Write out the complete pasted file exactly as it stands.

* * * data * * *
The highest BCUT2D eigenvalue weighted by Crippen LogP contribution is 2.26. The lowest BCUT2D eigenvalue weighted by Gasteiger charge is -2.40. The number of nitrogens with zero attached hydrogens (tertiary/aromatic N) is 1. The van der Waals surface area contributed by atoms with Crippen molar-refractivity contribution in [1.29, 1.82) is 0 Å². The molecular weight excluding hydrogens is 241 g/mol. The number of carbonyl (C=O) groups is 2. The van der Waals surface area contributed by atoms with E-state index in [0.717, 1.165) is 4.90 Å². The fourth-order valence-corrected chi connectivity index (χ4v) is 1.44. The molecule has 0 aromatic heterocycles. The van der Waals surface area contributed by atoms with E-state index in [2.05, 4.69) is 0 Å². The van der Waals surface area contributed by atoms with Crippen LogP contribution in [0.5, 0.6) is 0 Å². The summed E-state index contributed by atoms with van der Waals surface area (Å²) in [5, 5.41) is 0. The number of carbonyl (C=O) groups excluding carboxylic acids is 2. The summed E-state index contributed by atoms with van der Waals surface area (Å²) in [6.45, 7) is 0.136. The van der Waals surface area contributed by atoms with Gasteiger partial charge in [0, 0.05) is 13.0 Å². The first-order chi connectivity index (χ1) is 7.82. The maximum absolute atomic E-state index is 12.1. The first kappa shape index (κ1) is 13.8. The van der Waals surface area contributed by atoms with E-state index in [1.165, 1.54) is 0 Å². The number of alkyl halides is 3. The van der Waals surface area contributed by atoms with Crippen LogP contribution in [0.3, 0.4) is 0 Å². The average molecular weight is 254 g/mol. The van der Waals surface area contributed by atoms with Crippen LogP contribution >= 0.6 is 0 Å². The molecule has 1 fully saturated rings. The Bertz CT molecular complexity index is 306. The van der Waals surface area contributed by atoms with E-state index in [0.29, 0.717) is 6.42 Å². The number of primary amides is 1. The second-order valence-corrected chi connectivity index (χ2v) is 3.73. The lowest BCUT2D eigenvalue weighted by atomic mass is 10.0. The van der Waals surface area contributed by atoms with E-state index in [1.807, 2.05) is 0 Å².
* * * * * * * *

The highest BCUT2D eigenvalue weighted by Crippen LogP contribution is 2.26. The lowest BCUT2D eigenvalue weighted by Gasteiger charge is -2.40. The number of nitrogens with zero attached hydrogens (tertiary/aromatic N) is 1. The van der Waals surface area contributed by atoms with Crippen molar-refractivity contribution in [1.29, 1.82) is 0 Å². The molecular weight excluding hydrogens is 241 g/mol. The number of carbonyl (C=O) groups is 2. The van der Waals surface area contributed by atoms with E-state index in [0.717, 1.165) is 4.90 Å². The fourth-order valence-corrected chi connectivity index (χ4v) is 1.44. The molecule has 0 aromatic heterocycles. The van der Waals surface area contributed by atoms with E-state index in [2.05, 4.69) is 0 Å². The van der Waals surface area contributed by atoms with Crippen LogP contribution in [0.5, 0.6) is 0 Å². The summed E-state index contributed by atoms with van der Waals surface area (Å²) in [5, 5.41) is 0. The number of carbonyl (C=O) groups excluding carboxylic acids is 2. The summed E-state index contributed by atoms with van der Waals surface area (Å²) in [6.45, 7) is 0.136. The van der Waals surface area contributed by atoms with Gasteiger partial charge in [0, 0.05) is 13.0 Å². The first-order chi connectivity index (χ1) is 7.82. The maximum absolute atomic E-state index is 12.1. The first kappa shape index (κ1) is 13.8. The van der Waals surface area contributed by atoms with E-state index in [1.165, 1.54) is 0 Å². The number of alkyl halides is 3. The van der Waals surface area contributed by atoms with Crippen LogP contribution in [0.3, 0.4) is 0 Å². The average molecular weight is 254 g/mol. The van der Waals surface area contributed by atoms with Crippen LogP contribution >= 0.6 is 0 Å². The molecule has 1 fully saturated rings. The Bertz CT molecular complexity index is 306. The van der Waals surface area contributed by atoms with E-state index in [0.29, 0.717) is 6.42 Å². The number of primary amides is 1. The second-order valence-corrected chi connectivity index (χ2v) is 3.73. The lowest BCUT2D eigenvalue weighted by atomic mass is 10.0. The van der Waals surface area contributed by atoms with E-state index in [1.807, 2.05) is 0 Å².